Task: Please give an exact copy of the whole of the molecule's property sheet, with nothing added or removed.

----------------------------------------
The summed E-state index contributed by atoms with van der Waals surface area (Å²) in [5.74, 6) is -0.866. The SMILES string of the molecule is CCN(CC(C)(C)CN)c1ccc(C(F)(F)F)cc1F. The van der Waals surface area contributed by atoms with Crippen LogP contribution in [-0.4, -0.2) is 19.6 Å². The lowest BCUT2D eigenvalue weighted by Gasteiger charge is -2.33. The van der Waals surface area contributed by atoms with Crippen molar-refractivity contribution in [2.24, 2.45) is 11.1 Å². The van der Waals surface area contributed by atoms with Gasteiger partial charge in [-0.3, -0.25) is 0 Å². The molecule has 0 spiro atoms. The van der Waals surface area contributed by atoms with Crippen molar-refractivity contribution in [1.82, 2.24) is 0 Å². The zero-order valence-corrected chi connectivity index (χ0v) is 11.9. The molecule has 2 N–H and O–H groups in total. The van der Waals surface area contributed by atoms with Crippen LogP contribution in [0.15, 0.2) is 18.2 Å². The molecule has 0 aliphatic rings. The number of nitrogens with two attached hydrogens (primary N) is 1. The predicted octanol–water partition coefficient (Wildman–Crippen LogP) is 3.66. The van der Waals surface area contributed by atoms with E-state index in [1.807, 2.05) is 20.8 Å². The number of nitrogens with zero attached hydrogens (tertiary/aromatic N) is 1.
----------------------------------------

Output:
The summed E-state index contributed by atoms with van der Waals surface area (Å²) in [5.74, 6) is -0.866. The SMILES string of the molecule is CCN(CC(C)(C)CN)c1ccc(C(F)(F)F)cc1F. The van der Waals surface area contributed by atoms with Crippen LogP contribution in [-0.4, -0.2) is 19.6 Å². The lowest BCUT2D eigenvalue weighted by Gasteiger charge is -2.33. The van der Waals surface area contributed by atoms with Crippen molar-refractivity contribution in [2.24, 2.45) is 11.1 Å². The van der Waals surface area contributed by atoms with Gasteiger partial charge in [-0.3, -0.25) is 0 Å². The molecule has 0 spiro atoms. The van der Waals surface area contributed by atoms with Crippen molar-refractivity contribution in [1.82, 2.24) is 0 Å². The zero-order valence-corrected chi connectivity index (χ0v) is 11.9. The molecule has 2 N–H and O–H groups in total. The van der Waals surface area contributed by atoms with Crippen LogP contribution in [0.15, 0.2) is 18.2 Å². The molecule has 0 aliphatic rings. The number of nitrogens with two attached hydrogens (primary N) is 1. The predicted octanol–water partition coefficient (Wildman–Crippen LogP) is 3.66. The van der Waals surface area contributed by atoms with E-state index in [1.807, 2.05) is 20.8 Å². The number of nitrogens with zero attached hydrogens (tertiary/aromatic N) is 1.